(4) Formation of Arbitration Council: Within thirty days of receiving notice under sub-section (1), the Chairman shall form an Arbitration Council for the purpose of bringing about reconciliation between the parties, and the Arbitration Council shall take all steps necessary to bring about such reconciliation.

(5) Re-marriage of Wife: Nothing in this section prohibits a wife whose marriage has been terminated by Talaq effective under this section from re-marrying the same husband without an intervening marriage with a third-person, unless such termination is for the third time such termination is effective.


According to the Muslim Family Laws Ordinance of 1961, where the right to divorce has been duly delegated to the wife and she wishes to exercise that right, or where any of the parties to a marriage wishes to dissolve the marriage other than by Talaq, the provisions of Talaq shall apply, mutatis mutandis and to the extent applicable.

However, under the provisions of the Dissolution of Muslim Marriages Act, 1939, it is also stated that- A woman married under Muslim law shall be entitled to obtain a decree for the dissolution of her marriage on any one or more of the following grounds:

– that the whereabouts of the husband have not been known for a period of four years; that the husband has neglected or failed to provide for her maintenance for a period of two years; that the husband has neglected or failed to provide for her maintenance for a period of Provided, however, that the marriage has not been consummated; and that the husband treats her with cruelty, that is,

(a) habitually assaults her or makes her life miserable by cruel conduct, even if such conduct does not amount to physical ill-treatment, or

(b) associates with women of evil repute or leads an infamous life, or (c) attempts to force her to lead an immoral life, or (d) disposes of her property or prevents her exercising her legal rights over it
Provided, however, that (a) no decree shall be passed on ground

(iii) until the sentence has become final; (b) a decree passed on ground I shall not take effect for six months from the date of such decree, and if the husband appears within that period and satisfies the Court that he is prepared to perform his conjugal duties, the Court shall set aside the said decree; and (c) before passing a decree on ground (v).


There is no specific law in Bangladesh governing the dissolution of Hindu marriages. Hindus regard their marriage as a holy matrimony that creates a celestial bond that cannot be broken.
Nonetheless, divorce in Hindu marriage is possible and occurs. However, a Hindu married woman may exercise this right only if she is virtuous and has not changed her religion, or if she obtains the right with sufficient cause to comply with a decree of a competent Court for the restitution of conjugal rights.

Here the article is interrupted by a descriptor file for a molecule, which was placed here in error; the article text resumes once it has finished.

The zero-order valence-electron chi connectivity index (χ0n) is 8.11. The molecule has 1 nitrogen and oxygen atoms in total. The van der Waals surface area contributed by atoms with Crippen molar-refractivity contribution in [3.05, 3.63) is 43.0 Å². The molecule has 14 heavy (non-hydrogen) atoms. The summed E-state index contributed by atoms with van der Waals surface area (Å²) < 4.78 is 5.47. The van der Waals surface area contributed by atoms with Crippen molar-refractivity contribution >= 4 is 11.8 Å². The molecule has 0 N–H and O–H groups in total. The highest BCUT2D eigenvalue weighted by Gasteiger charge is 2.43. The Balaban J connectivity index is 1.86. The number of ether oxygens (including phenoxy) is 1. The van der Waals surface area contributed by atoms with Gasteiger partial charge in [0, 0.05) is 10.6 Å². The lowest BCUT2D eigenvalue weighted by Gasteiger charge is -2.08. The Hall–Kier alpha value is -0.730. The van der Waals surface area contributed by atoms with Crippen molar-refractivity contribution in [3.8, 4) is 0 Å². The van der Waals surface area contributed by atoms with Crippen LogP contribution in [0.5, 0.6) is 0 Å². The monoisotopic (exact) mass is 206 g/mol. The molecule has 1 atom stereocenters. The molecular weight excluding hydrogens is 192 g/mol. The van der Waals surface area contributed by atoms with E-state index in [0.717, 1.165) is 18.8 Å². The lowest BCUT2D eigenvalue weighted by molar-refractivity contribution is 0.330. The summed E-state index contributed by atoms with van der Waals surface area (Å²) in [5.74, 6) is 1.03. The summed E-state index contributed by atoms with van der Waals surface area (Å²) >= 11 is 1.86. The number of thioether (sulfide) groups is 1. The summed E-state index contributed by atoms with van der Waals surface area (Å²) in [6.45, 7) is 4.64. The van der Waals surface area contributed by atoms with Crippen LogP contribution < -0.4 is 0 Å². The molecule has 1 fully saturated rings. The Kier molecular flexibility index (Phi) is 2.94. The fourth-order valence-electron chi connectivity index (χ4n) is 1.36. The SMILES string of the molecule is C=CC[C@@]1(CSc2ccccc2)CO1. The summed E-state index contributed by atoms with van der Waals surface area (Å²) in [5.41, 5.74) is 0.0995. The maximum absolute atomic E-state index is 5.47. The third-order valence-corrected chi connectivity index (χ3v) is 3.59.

According to the provisions of THE HINDU MARRIED WOMEN’S RIGHT TO SEPARATE RESIDENCE AND MAINTENANCE ACT, 1946, a Hindu married woman can seek separation from her husband and ask for maintenance from him if he is suffering from any loathsome disease not contracted from her; if he is guilty of such cruelty towards her as renders it unsafe or undesirable for her to live with him; if he is guilty of desertion, that is to:

If he converts to another religion;

if he keeps a concubine in the house or habitually resides with a concubine; or for any other justifiable reason.


According to the Divorce Act of 1869, any husband may present a petition to the District Court or the High Court Division, praying that his marriage be dissolved on the grounds that his wife has been guilty of adultery since the solemnization thereof.

Any wife may petition the District Court or the High Court Division to dissolve her marriage if her husband has exchanged his profession of Christianity for the profession of some other religion, and has entered into a form of marriage with another woman; or has been guilty of incestuous adultery, bigamy with adultery, marriage with another woman with adultery, rape, sodomy, or bestiality, or adultery coupled with such cruelty as to render the marriage unconstitutional.

Marriage Nullity

Following that, a district judge may issue a decree for divorce nisi, subject to confirmation by the High Court Division. A marriage may be declared null and void by either the District Judge Court or the High Court if any of the following conditions exist: I one of the parties is impotent; (ii) the parties are within the prohibited degree of consanguinity or affinity; (iii) either party was insane at the time of marriage; or (iv) the former husband or wife of either party was living at the time of marriage, and such marriage was then in force.

Hire Tahmidur Remura for help with your Divorce or Marriage in Bangladesh:

Tahmidur Remura law firm in Bangladesh provides legal advice on marriage and divorce:

TLS’s Barristers, Advocates, and Lawyers in Mohakhali DOHS, Dhaka, Bangladesh have extensive experience dealing with marriage, divorce, and alimony. It has experience consulting and assisting numerous international clients with utmost care and attention throughout their legal troubles, in addition to handling various issues related to marriage and divorce among domestic clients on a regular basis.

Please contact us at:


Phone: +8801847220062 | +8801779127165

Address: House 410, Road 29, Mohakhali DOHS, Dhaka.